Suddenly, Three Big Developments in the Investigation Into the Benghazi Attack
This news cycle has three new developments related to the Benghazi attack you must see and keep handy for the next time you hear a White House press secretary say it was “a long time ago” or a Secretary of State ask “what difference does it make?” whether it was a preplanned terrorist attack or a spontaneous demonstration.
DEVELOPMENT ONE, courtesy CNN’s Paul Cruickshank, Tim Lister, Nic Robertson, and Fran Townsend:
Several Yemeni men belonging to al Qaeda took part in the terrorist attack on the U.S. diplomatic compound in Benghazi last September, according to several sources who have spoken with CNN.
One senior U.S. law enforcement official told CNN that “three or four members of al Qaeda in the Arabian Peninsula,” or AQAP, took part in the attack.
Another source briefed on the Benghazi investigation said Western intelligence services suspect the men may have been sent by the group specifically to carry out the attack. But it’s not been ruled out that they were already in the city and participated as the opportunity arose.
So, unless these multiple sources are wrong, this can accurately be described as an al-Qaeda attack, either preplanned or a target of opportunity.
DEVELOPMENT TWO, from Adam Housley of Fox News:
On the night of the Benghazi terror attack, special operations put out multiple calls for all available military and other assets to be moved into position to help — but the State Department and White House never gave the military permission to cross into Libya, sources told Fox News.
The disconnect was one example of what sources described as a communication breakdown that left those on the ground without outside help.
“When you are on the ground, you depend on each other — we’re gonna get through this situation. But when you look up and then nothing outside of the stratosphere is coming to help you or rescue you, that’s a bad feeling,” one source said.
Multiple sources spoke to Fox News about what they described as a lack of action in Benghazi on Sept. 11 last year, when four Americans, including Ambassador Chris Stevens, were killed.
“They had no plan. They had no contingency plan for if this happens, and that’s the problem this is going to face in the future,” one source said. “They’re dealing with more hostile regions, hostile countries. This attack’s going to happen again.”
Under normal circumstances, authorities in Benghazi would have fallen under the chief of mission, one source said — the person in charge of security in the country who in this case was Stevens. But once Stevens was cornered and members of his security detail pushed his distress button, that authority would have been transferred to his deputy. However, that deputy was out of the country.
That meant the authority then reverted directly to the U.S.. State Department, and oversight of the response to the attack that night fell to then-Secretary of State Hillary Clinton and Undersecretary of State Patrick Kennedy, who were calling the shots.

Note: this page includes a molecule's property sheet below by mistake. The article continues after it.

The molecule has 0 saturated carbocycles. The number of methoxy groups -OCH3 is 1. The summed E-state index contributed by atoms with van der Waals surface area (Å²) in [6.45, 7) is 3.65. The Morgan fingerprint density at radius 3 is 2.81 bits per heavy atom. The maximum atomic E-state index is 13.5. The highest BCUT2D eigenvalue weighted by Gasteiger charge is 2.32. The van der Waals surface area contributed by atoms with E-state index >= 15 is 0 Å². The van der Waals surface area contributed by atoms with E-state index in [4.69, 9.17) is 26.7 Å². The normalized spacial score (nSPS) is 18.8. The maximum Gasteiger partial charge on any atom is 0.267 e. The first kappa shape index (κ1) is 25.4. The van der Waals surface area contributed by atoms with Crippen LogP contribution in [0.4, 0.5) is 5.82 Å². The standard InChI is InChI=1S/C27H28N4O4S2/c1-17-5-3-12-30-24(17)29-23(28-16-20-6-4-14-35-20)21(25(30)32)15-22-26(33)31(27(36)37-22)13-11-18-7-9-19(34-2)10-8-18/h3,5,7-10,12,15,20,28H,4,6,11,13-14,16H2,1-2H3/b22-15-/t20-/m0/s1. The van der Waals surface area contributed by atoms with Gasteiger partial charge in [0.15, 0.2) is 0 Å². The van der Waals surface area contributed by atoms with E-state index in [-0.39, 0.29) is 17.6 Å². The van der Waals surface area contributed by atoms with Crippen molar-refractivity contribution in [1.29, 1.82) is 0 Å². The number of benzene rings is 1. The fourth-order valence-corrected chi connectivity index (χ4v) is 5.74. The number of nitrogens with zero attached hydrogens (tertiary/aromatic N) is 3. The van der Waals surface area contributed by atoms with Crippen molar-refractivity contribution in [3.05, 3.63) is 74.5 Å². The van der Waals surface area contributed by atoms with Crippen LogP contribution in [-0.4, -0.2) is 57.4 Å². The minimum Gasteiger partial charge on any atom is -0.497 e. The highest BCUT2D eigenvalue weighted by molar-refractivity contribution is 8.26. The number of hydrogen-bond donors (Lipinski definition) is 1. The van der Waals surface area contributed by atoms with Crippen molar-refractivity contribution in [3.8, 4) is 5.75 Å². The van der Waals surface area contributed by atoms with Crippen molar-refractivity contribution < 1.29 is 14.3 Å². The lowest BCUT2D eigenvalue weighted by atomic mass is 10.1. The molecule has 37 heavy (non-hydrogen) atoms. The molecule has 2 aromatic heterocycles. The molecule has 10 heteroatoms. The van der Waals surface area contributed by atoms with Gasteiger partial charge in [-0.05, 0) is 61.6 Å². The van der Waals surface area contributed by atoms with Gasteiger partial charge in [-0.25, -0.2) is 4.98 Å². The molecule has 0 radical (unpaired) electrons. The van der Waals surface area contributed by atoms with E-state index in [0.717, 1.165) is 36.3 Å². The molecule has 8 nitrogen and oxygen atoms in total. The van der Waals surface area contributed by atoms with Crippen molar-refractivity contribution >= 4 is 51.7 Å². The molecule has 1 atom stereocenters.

It would be very useful to know more about this source. Perhaps it’s someone with an agenda, or someone whose recollection of that night is inaccurate. But if it was someone within the special-operations community, someone with firsthand knowledge of what happened that night, well . . . then this is explosive; there was a call for help, and IF there were actions that could be taken, and the State Department decided against it. If it really did lead all the way back to Hillary Clinton, this would end her 2016 chances. “She left Americans to die horrible deaths” is pretty much the worst charge a presidential candidate could possibly face.
And while we don’t know it absolute certainty that what this source is saying is true . . . if it is true, it would explain a lot about the third big development:
DEVELOPMENT THREE, courtesy Fox News’ James Rosen:
The State Department’s Office of Inspector General is investigating the special internal panel that probed the Benghazi terror attack for the State Department, Fox News has confirmed.
The IG’s office is said by well-placed sources to be seeking to determine whether the Accountability Review Board, or ARB — led by former U.N. Ambassador Thomas Pickering and former Chairman of the Joint Chiefs of Staff Adm. Mike Mullen — failed to interview key witnesses who had asked to provide their accounts of the Benghazi attacks to the panel.
The IG’s office notified the department of the “special review” on March 28, according to Doug Welty, the congressional and public affairs officer of the IG’s office.
This disclosure marks a significant turn in the ongoing Benghazi case, as it calls into question the reliability of the blue-ribbon panel that then-Secretary of State Hillary Clinton convened to review the entire matter. Until the report was concluded, she and all other senior Obama administration officials regularly refused to answer questions about what happened in Benghazi.
Since the ARB report was issued in December — finding that “systemic failures and leadership and management deficiencies at senior levels” well below Clinton were to blame for the “inadequate” security at Benghazi — Clinton and other top officials have routinely referred questioners to the conclusions of the board report. Now the methodology and final product of the ARB are themselves coming under the scrutiny of the department’s own top auditor.